World leaders and philanthropic organizations announced more than $2.6 billion in pledges for the Global Polio Eradication Initiative (GPEI) on Tuesday.
Co-hosted by Germany’s Federal Ministry for Economic Cooperation and Development (BMZ) at the World Health Summit in Berlin, the pledging moment was held to address dire funding gaps in GPEI’s 2022-2026 Strategy to end polio.
The GPEI is a public-private partnership that was created with the end goal of eradicating polio globally. It is led by world governments and six philanthropic partners: the World Health Organization (WHO), Rotary International, the US Centers for Disease Control and Prevention (CDC), the United Nations Children’s Fund (UNICEF), the Bill & Melinda Gates Foundation, and Gavi, the Vaccine Alliance.
The newly-announced pledges will support GPEI’s efforts to overcome obstacles to polio eradication, increase vaccine access, and continue disease surveillance across 50 countries.
“No place is safe until polio has been eradicated everywhere. As long as the virus still exists somewhere in the world, it can spread — including in our own country. We now have a realistic chance to eradicate polio completely, and we want to jointly seize that chance,” Svenja Schulze, Germany's federal minister for economic cooperation and development, said in a press release.
The number of wild poliovirus (WPV) cases have declined 99.9% worldwide since 1988 when the World Health Assembly first established the GPEI, but world events like the COVID-19 pandemic and political unrest have substantially set back opportunities to improve vaccine access. A recent rise in polio cases is primarily due to circulating vaccine-derived polioviruses (cVDPVs), which are rare, mutated versions of the poliovirus found in under-immunized communities.
“The new detections of polio this year in previously polio-free countries are a stark reminder that if we do not deliver our goal of ending polio everywhere, it may resurge globally,” said WHO Director-General Dr. Tedros Adhanom Ghebreyesus. “We are grateful for donors’ new and continued support for eradication, but there is further work to do to fully fund the 2022-2026 Strategy. We must remember the significant challenges we have overcome to get this far against polio, stay the course, and finish the job once and for all.”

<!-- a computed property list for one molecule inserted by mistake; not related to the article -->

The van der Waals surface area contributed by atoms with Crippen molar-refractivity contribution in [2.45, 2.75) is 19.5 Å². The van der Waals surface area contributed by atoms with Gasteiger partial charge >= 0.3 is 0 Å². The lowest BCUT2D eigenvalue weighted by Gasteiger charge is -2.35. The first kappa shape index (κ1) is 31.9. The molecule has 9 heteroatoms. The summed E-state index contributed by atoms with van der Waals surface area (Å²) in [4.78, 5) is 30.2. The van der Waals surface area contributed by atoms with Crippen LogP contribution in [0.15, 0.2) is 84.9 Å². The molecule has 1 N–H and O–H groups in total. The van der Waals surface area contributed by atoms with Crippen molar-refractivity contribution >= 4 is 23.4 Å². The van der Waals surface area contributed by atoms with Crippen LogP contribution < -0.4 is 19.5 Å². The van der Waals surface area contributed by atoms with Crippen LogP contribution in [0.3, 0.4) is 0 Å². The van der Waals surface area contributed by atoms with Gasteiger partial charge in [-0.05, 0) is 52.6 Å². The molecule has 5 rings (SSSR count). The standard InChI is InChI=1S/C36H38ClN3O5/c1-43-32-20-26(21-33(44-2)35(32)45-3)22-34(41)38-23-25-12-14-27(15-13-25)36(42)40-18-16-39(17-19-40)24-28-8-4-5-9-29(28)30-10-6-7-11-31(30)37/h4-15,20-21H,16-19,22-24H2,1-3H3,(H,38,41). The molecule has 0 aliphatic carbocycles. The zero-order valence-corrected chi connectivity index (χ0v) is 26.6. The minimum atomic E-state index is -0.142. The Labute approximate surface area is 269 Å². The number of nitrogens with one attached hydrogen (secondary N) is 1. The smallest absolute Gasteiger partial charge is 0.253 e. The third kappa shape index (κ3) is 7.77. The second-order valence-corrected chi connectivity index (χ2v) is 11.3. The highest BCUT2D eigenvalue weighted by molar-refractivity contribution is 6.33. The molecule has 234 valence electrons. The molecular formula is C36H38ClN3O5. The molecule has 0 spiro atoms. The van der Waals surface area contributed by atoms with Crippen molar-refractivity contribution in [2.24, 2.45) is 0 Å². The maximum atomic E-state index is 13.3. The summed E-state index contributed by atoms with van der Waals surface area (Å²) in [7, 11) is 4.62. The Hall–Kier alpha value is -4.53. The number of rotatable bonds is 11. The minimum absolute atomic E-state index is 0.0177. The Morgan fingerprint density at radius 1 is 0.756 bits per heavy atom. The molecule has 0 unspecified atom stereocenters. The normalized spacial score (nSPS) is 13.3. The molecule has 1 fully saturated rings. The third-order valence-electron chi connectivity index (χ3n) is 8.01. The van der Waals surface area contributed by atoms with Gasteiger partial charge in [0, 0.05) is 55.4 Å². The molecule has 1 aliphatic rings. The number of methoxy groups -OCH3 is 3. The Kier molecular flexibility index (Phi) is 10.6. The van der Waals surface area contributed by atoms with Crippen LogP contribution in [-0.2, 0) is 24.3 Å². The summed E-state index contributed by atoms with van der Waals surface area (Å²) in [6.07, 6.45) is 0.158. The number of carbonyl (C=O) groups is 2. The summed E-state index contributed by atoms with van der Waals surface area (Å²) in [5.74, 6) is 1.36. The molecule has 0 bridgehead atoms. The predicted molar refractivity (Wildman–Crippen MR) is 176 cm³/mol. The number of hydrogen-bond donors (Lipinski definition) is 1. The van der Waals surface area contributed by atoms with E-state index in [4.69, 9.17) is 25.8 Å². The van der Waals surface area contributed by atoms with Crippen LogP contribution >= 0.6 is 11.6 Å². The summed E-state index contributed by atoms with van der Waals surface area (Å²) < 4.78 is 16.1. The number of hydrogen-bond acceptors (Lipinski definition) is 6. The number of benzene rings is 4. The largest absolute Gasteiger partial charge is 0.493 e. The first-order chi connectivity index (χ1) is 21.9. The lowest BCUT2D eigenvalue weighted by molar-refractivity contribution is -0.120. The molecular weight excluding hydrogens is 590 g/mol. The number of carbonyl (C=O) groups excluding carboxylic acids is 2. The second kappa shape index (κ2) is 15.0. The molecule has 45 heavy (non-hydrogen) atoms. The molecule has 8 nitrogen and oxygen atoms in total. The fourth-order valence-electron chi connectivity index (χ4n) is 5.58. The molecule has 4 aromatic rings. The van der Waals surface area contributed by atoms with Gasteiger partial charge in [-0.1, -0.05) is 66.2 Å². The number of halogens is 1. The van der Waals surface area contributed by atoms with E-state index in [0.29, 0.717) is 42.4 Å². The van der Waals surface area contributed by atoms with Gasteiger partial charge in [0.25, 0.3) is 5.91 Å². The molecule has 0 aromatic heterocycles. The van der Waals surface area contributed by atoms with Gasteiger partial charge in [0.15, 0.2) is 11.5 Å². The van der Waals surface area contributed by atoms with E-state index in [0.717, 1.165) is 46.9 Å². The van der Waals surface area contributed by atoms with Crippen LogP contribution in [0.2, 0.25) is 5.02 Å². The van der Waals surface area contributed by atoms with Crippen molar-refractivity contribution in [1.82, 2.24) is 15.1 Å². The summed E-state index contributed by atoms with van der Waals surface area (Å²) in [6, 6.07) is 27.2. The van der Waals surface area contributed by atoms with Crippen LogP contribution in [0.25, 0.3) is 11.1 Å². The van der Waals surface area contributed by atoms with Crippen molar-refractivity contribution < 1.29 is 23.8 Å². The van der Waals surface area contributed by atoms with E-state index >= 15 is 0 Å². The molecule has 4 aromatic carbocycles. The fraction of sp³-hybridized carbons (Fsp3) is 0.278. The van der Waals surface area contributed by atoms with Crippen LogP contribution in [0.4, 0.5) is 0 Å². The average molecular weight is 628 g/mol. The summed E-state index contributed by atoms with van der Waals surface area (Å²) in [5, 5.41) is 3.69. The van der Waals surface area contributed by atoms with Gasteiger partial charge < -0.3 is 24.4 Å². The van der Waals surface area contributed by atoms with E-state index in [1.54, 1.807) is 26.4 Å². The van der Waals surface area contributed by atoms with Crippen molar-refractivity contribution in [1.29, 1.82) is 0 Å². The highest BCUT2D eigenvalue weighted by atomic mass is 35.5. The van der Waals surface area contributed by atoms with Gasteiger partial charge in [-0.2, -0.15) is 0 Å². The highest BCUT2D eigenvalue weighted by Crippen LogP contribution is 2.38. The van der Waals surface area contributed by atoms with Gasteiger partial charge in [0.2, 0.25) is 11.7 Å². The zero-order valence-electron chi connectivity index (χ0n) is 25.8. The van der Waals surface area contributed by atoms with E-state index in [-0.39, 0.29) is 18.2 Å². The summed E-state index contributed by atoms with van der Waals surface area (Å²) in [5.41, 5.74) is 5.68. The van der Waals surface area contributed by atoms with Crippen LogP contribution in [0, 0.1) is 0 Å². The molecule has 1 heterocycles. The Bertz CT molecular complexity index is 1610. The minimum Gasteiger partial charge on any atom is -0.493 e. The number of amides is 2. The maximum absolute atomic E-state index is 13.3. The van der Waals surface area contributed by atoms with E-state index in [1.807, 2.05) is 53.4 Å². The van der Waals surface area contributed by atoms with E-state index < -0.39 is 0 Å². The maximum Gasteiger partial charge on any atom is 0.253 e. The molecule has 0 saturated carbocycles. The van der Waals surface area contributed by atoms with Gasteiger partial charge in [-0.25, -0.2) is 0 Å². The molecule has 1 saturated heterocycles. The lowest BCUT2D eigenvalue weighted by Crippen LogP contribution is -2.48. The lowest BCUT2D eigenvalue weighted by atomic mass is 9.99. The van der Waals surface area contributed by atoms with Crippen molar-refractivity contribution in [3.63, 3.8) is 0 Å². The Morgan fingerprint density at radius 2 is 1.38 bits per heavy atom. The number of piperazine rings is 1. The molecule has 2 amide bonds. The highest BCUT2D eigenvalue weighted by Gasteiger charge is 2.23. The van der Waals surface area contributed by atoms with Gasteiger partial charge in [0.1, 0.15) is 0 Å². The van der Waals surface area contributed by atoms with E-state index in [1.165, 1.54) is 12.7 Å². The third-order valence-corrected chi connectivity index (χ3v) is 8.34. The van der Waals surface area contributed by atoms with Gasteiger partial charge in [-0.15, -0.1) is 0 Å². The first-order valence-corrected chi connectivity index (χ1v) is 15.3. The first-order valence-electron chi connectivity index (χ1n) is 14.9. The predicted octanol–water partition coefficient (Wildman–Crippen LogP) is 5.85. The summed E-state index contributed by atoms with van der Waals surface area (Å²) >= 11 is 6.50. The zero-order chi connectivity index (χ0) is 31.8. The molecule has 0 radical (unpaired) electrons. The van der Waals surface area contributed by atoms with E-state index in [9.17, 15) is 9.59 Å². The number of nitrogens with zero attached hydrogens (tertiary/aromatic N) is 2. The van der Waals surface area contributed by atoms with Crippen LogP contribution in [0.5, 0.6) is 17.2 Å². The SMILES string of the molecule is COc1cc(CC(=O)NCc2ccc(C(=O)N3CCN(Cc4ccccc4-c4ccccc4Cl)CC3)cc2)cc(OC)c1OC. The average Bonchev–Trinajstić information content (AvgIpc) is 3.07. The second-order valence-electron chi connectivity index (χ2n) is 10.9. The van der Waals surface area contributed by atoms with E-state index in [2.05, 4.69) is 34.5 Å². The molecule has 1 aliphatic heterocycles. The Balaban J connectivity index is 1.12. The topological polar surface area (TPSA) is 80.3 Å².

GPEI’s 2022-2026 Strategy faced a funding gap of $4.8 billion ahead of the pledging moment. These funds are needed to implement prevention campaigns and treatment responses, which include expanding vaccine access.
The commitments announced on Tuesday will significantly decrease the gap. They include pledges from Australia (AU$43.55 million), France (50 million euros), Germany (72 million euros), Japan ($11 million), Luxembourg (1.7 million euros), the Republic of Korea (₩4.5 billion), Malta (30,000 euros), Monaco (450,000 euros), Spain (100,000 euros), Turkey ($20,000), the United States ($114 million), the Bill & Melinda Gates Foundation ($1.2 billion), Bloomberg Philanthropies ($50 million), Islamic Food and Nutrition Council of America ($1.8 million), and Rotary International ($150 million).
In addition to the pledging moment, a group of more than 3,000 influential scientists, physicians, and public health experts from 115 countries released a declaration calling on donors to fully fund the 2022-2026 Strategy until polio is eradicated globally.
“Pakistan has made incredible progress against polio, but recent challenges have allowed the virus to persist,” Dr. Zulfi Bhutta, chair of child global health at the Hospital for Sick Children in Canada, said. “Polio, like any virus, knows no borders; its continued transmission threatens children everywhere. Stopping this disease is not just urgently needed now, it’s within our grasp. That’s why I’ve joined more than 3,000 health experts from around the world to launch the 2022 Scientific Declaration on Polio Eradication. With strong financial and political commitments, our long-awaited vision of a polio-free world can become a reality.”
The declaration outlines new tactics that GPEI will be able to undertake with the additional funding, such as increasing access to the novel oral polio vaccine type 2 (nOPV2) to better address outbreaks of cVDPV2.
GPEI estimates that if its strategy is fully funded, it will result in $33.1 billion in health cost savings this century compared to the price of controlling outbreaks, and that it will be able to vaccinate 370 million children annually over the next five years.